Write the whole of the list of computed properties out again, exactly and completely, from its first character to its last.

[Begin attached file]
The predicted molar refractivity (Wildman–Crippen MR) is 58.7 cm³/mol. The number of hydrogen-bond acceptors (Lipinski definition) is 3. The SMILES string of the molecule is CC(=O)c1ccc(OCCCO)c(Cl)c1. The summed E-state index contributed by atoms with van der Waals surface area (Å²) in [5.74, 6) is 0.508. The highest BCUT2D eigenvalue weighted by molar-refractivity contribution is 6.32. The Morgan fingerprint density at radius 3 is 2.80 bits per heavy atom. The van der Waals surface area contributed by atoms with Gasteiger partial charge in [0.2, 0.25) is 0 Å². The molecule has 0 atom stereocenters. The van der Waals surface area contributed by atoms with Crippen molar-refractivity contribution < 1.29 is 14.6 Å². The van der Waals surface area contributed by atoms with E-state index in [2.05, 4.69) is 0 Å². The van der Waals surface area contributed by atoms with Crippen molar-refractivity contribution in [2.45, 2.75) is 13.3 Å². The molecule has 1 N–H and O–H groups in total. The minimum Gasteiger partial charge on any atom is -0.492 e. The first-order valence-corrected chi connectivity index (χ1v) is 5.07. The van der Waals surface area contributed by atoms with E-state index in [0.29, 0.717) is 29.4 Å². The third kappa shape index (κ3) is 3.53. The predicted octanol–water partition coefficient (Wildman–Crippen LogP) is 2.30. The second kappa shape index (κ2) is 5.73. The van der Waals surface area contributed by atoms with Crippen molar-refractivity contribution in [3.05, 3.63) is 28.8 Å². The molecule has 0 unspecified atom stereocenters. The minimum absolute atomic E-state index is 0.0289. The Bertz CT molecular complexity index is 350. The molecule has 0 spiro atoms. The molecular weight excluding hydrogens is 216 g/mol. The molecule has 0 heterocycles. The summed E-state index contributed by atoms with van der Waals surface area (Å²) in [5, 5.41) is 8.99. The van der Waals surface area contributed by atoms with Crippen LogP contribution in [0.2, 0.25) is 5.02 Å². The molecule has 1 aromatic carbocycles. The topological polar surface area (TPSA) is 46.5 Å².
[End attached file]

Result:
The predicted molar refractivity (Wildman–Crippen MR) is 58.7 cm³/mol. The number of hydrogen-bond acceptors (Lipinski definition) is 3. The SMILES string of the molecule is CC(=O)c1ccc(OCCCO)c(Cl)c1. The summed E-state index contributed by atoms with van der Waals surface area (Å²) in [5.74, 6) is 0.508. The highest BCUT2D eigenvalue weighted by molar-refractivity contribution is 6.32. The Morgan fingerprint density at radius 3 is 2.80 bits per heavy atom. The van der Waals surface area contributed by atoms with Gasteiger partial charge in [0.2, 0.25) is 0 Å². The molecule has 0 atom stereocenters. The van der Waals surface area contributed by atoms with Crippen molar-refractivity contribution < 1.29 is 14.6 Å². The van der Waals surface area contributed by atoms with E-state index in [2.05, 4.69) is 0 Å². The van der Waals surface area contributed by atoms with Crippen molar-refractivity contribution in [2.45, 2.75) is 13.3 Å². The molecule has 1 N–H and O–H groups in total. The minimum Gasteiger partial charge on any atom is -0.492 e. The first-order valence-corrected chi connectivity index (χ1v) is 5.07. The van der Waals surface area contributed by atoms with E-state index in [0.29, 0.717) is 29.4 Å². The third kappa shape index (κ3) is 3.53. The predicted octanol–water partition coefficient (Wildman–Crippen LogP) is 2.30. The second kappa shape index (κ2) is 5.73. The van der Waals surface area contributed by atoms with Crippen molar-refractivity contribution in [3.05, 3.63) is 28.8 Å². The molecule has 0 unspecified atom stereocenters. The minimum absolute atomic E-state index is 0.0289. The Bertz CT molecular complexity index is 350. The molecule has 0 spiro atoms. The molecular weight excluding hydrogens is 216 g/mol. The molecule has 0 heterocycles. The summed E-state index contributed by atoms with van der Waals surface area (Å²) in [5, 5.41) is 8.99. The van der Waals surface area contributed by atoms with Crippen LogP contribution in [0.2, 0.25) is 5.02 Å². The molecule has 1 aromatic carbocycles. The topological polar surface area (TPSA) is 46.5 Å².